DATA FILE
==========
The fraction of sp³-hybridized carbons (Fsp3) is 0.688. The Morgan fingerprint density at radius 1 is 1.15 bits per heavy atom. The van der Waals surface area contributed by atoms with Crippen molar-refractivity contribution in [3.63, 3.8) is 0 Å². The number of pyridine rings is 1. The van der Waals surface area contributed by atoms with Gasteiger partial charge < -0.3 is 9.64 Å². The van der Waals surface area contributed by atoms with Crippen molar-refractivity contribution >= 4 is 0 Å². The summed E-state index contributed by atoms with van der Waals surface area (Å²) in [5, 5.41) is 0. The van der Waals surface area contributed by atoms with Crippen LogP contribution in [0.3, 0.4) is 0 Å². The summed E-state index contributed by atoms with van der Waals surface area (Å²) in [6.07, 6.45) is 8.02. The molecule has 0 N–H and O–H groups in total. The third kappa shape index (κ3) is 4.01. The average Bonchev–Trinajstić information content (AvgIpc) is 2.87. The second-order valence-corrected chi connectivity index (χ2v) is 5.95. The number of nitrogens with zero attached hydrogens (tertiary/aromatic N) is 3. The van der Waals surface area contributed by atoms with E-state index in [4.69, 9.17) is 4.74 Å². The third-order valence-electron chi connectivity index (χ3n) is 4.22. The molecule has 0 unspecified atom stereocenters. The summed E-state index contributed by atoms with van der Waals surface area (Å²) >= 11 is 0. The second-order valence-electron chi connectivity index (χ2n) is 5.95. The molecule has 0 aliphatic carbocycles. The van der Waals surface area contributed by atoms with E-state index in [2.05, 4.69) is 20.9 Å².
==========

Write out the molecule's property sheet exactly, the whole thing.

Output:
The fraction of sp³-hybridized carbons (Fsp3) is 0.688. The Morgan fingerprint density at radius 1 is 1.15 bits per heavy atom. The van der Waals surface area contributed by atoms with Crippen molar-refractivity contribution in [3.63, 3.8) is 0 Å². The number of pyridine rings is 1. The van der Waals surface area contributed by atoms with Gasteiger partial charge < -0.3 is 9.64 Å². The van der Waals surface area contributed by atoms with Crippen molar-refractivity contribution >= 4 is 0 Å². The summed E-state index contributed by atoms with van der Waals surface area (Å²) in [5, 5.41) is 0. The van der Waals surface area contributed by atoms with Crippen LogP contribution in [0.3, 0.4) is 0 Å². The summed E-state index contributed by atoms with van der Waals surface area (Å²) in [6.07, 6.45) is 8.02. The molecule has 0 N–H and O–H groups in total. The third kappa shape index (κ3) is 4.01. The average Bonchev–Trinajstić information content (AvgIpc) is 2.87. The second-order valence-corrected chi connectivity index (χ2v) is 5.95. The number of nitrogens with zero attached hydrogens (tertiary/aromatic N) is 3. The van der Waals surface area contributed by atoms with E-state index in [4.69, 9.17) is 4.74 Å². The third-order valence-electron chi connectivity index (χ3n) is 4.22. The molecule has 0 unspecified atom stereocenters. The summed E-state index contributed by atoms with van der Waals surface area (Å²) >= 11 is 0. The second-order valence-electron chi connectivity index (χ2n) is 5.95. The molecule has 0 aliphatic carbocycles. The van der Waals surface area contributed by atoms with E-state index in [2.05, 4.69) is 20.9 Å².